HealthTrust in deal to acquire ROi
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HealthTrust in deal to acquire ROi

por Thomas Dworetzky, Contributing Reporter | June 03, 2019
In supply chain news, HealthTrust has signed a definitive agreement to acquire healthcare specialist Resource Optimization & Innovation (ROi).

St. Louis-based ROi is a group purchasing organization that manages these responsibilities for Mercy Catholic health systems. After the deal closes, HealthTrust will be the sole national group purchasing organization for Mercy — as well as for other ROi members, including Orlando Health and Franciscan Missionaries of Our Lady Health System.

“Mercy founded ROi in 2002 to manage our supply chain and we’ve watched it grow and innovate to become a highly-recognized supply chain organization,” Lynn Britton, president and chief executive officer of Mercy, and ROi’s first president and CEO, said in a statement. “As part of HealthTrust, ROi has the opportunity to accelerate its progress and strengthen its capabilities in support of Mercy, other ROi members, and HealthTrust members.”

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ROi’s Custom Pack Solutions division will be set up as an independent firm owned by HealthTrust, with minority ownership held by Mercy and other ROi owners.

“We understand the needs of Catholic health systems and believe we are uniquely positioned to support them in delivering high-quality care, providing value, and honoring their mission of caring for those in need,” noted Ed Jones, president and chief executive officer of HealthTrust. “This is a unique transaction that aligns true operators and affords us an opportunity to build on ROi’s legacy of performance. I am confident it will strengthen our operator experience and provide further insights for the benefit of our respective members.”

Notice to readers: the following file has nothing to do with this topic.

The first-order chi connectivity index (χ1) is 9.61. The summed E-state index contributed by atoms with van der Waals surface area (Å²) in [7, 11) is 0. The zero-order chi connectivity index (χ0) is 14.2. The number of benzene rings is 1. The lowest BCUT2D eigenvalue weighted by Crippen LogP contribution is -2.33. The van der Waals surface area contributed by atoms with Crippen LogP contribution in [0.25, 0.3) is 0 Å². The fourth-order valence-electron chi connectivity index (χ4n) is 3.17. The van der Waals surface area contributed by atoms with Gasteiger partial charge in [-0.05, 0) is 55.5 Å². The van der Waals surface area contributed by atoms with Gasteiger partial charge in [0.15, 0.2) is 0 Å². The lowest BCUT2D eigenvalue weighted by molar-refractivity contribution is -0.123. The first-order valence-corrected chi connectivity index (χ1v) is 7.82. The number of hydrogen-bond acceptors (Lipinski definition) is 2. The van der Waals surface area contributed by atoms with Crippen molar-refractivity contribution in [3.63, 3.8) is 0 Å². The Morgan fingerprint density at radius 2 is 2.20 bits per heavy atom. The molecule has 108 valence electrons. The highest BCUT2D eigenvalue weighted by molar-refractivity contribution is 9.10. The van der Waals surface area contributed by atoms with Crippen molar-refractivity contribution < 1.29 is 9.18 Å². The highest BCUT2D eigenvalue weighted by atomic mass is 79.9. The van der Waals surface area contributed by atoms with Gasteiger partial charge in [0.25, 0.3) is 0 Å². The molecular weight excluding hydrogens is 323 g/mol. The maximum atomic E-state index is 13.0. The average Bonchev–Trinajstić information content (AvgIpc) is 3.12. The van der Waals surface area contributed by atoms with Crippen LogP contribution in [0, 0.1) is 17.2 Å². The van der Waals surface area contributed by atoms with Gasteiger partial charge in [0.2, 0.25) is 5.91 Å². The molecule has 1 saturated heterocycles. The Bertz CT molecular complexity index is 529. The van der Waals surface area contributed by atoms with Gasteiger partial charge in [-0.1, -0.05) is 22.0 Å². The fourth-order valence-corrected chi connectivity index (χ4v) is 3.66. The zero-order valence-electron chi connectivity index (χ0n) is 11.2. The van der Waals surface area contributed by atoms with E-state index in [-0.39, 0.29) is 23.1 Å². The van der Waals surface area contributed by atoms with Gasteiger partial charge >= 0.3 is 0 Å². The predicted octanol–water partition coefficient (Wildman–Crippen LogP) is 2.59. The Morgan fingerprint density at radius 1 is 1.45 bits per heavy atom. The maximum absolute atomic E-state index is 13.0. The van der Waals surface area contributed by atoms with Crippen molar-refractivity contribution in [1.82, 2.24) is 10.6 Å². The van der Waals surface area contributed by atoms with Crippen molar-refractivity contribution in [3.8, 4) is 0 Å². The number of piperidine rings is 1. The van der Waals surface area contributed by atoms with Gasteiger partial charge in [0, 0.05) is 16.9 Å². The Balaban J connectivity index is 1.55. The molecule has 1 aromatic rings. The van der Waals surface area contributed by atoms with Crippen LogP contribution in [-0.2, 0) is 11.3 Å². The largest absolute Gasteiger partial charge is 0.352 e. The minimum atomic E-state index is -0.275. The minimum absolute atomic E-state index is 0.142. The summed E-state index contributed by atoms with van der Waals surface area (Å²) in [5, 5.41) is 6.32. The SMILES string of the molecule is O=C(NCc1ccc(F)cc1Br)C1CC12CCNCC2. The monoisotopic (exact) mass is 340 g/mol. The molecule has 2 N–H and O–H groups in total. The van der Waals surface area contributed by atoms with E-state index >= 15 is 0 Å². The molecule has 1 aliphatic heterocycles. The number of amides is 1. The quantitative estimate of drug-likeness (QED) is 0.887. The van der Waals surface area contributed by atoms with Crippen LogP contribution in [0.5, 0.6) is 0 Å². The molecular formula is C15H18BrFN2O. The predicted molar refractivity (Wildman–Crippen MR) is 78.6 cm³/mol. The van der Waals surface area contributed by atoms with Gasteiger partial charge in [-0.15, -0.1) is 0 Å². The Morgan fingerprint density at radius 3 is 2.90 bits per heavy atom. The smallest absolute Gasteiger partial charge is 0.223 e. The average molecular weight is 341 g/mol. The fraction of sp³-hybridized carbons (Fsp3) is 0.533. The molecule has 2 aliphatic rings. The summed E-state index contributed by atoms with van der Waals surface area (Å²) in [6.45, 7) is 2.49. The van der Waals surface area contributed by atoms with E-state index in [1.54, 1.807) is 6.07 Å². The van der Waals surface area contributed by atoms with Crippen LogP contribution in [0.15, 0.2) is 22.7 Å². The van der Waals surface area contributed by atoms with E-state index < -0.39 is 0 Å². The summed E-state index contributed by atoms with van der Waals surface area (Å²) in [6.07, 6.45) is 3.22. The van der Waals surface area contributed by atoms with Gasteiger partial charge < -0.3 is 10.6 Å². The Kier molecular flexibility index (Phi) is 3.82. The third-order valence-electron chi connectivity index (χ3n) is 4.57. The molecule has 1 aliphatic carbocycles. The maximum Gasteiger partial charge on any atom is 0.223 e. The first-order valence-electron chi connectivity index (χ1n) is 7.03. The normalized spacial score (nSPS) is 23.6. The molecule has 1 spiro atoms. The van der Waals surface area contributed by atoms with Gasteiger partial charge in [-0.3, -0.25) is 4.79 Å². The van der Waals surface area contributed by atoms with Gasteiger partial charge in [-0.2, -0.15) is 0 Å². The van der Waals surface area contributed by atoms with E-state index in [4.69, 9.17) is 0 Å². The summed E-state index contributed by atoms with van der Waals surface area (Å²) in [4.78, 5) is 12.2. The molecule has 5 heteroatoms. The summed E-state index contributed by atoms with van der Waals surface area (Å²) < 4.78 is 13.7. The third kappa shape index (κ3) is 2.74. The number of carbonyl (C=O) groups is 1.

No financial details were announced for the deal, slated to close in late summer.

U.S. hospitals are spending approximately $25.4 billion more than necessary annually on supply chains, according to an annual analysis from Navigant issued last year, costing themselves a potential savings of $2.4 billion when compared to 2017.

Those findings, based on input from 2,300 hospitals, represent a 10.2 percent increase in possible savings in an area where many providers have not accumulated the resources and leadership needed to take advantage of cost saving opportunities.

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